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The elephant in the room, expat divorce.

international family law, international marriage, expat couples.

Oulala, Nomad Nation, you are not going to like this...

Nobody likes to talk of the possibility of divorce whether being happily married or not, and even less when living abroad and being a "dependent spouse"!

But here is the thing; most of us have a car, home or life insurance. Does it mean that we expect or want to have a major car accident, a home burning down or a family member passing away? 

If we get insured for these dramatic and unpredictable life incidents, why wouldn't we at least get informed about our rights and obligations in case of divorce , especially when having kids and living abroad?

You will discover in this article, that the expression "better safe than sorry" does really apply to this situation! (Tweet this!) 

To discuss this important topic, I reached out to an expert on the matter, Lucy Greenwood, lawyer and partner at the International Family Law Group, she kindly accepted to share her expertise with us and some guidance to prevent some worst case scenarios. I am very thankful to her, as she managed to explain very complex legal aspects in a very clear and simple way. You can listen to the full interview on Tandem Nomads podcast episode #38 (click here to listen).  

Although we did discuss the financial aspect of divorce, because it is such a complex topic, I decided to particularly focus on the issues regarding children custody when living abroad. Indeed, I believe it must be one of the most difficult technical and emotional aspects of divorce for parents and children, especially when living abroad.

Why is it such a big deal? What should we know when living abroad?

There are a lot of aspects of international civil law that I am sure a lot of expat families are not aware of and that can affect their lives dramatically in case of divorce.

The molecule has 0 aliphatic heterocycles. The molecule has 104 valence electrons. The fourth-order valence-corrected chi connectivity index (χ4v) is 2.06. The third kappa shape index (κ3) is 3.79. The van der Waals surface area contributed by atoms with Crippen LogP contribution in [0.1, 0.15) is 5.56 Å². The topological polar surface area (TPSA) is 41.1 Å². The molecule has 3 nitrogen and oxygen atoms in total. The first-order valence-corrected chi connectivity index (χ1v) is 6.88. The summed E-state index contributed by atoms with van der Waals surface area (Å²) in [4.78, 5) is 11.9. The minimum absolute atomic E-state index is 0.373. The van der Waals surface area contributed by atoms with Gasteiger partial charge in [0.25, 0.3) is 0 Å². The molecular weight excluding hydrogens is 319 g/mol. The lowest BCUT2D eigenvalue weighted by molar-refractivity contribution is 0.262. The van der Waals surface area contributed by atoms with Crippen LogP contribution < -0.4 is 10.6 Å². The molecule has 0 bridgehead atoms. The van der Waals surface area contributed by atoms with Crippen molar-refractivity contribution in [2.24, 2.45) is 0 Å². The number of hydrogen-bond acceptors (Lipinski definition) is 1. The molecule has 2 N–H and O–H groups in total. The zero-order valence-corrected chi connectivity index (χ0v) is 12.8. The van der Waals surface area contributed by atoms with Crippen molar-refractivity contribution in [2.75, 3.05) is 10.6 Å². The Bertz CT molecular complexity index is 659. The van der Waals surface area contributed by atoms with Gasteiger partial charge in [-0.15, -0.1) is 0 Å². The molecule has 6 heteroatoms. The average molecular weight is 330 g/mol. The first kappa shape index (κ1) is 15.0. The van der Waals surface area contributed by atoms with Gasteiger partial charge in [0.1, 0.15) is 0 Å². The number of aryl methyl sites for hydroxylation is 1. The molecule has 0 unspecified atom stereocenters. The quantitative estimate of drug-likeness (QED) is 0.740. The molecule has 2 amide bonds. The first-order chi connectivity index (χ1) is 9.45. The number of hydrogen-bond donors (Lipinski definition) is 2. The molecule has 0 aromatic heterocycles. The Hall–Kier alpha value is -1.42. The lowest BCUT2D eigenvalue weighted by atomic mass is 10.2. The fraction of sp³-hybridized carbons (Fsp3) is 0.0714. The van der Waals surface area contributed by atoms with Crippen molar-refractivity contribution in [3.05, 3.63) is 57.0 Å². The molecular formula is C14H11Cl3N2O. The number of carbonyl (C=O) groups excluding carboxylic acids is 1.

When I discovered some extreme cases of expat parents not being able to go back home with their children (, or others not being granted a visa to visit their children, I really had to find out more about it. 

The Hague Convention and 4 important aspects to know:

In fact, one of the many discoveries that caught my attention regarding expat families’ breakdown is the existence of the Hague Convention that regulates international civil and commercial matters among the 80 member countries (click to check if yours are). There are probably many positive and negative aspects about this convention, and all debatable.

If we try to stay factual, there are at least four very important aspects that I think expat couples must know when they move abroad, and some of them are closely related to the Hague Convention:


1. The country jurisdictions and timing have an impact on divorce outcomes. 

The competent jurisdictions for marriages and divorces are not only the ones from the home country or the country were the couple got married. As Lucy pointed out, it actually happens that each spouse files a court case in a different country. This can lead to a lot of legal complications and tremendous costs, not to mention the emotional distress that can go with it.

2. Spouses can lose the right to stay in the foreign country when divorcing.

Spouses residing in a foreign country with a "dependent spouse visa" often have to go back to their "passport country", a country where sometimes they haven't lived for decades. Some of them have also been financially dependent for years and become very vulnerable as they face challenges going back to the labor market. Also, getting a new type of visa or residence permit in the country where their children have to stay can be very complicated if they do not have a job or a sponsor in that country.

3. Children's  "legal home" is  not necessary their "passport country". (tweet this!)

In case of non-agreement on child custody, the Hague Convention tends to be in favor of the parent living where the children are residing during the facts or where they lived the longest, which doesn't necessary mean back to their "passport country", where the "dependent spouse" has often to go back.

4. Taking the children back "home" with no explicit authorization can lead to serious charges under international law. (tweet this!)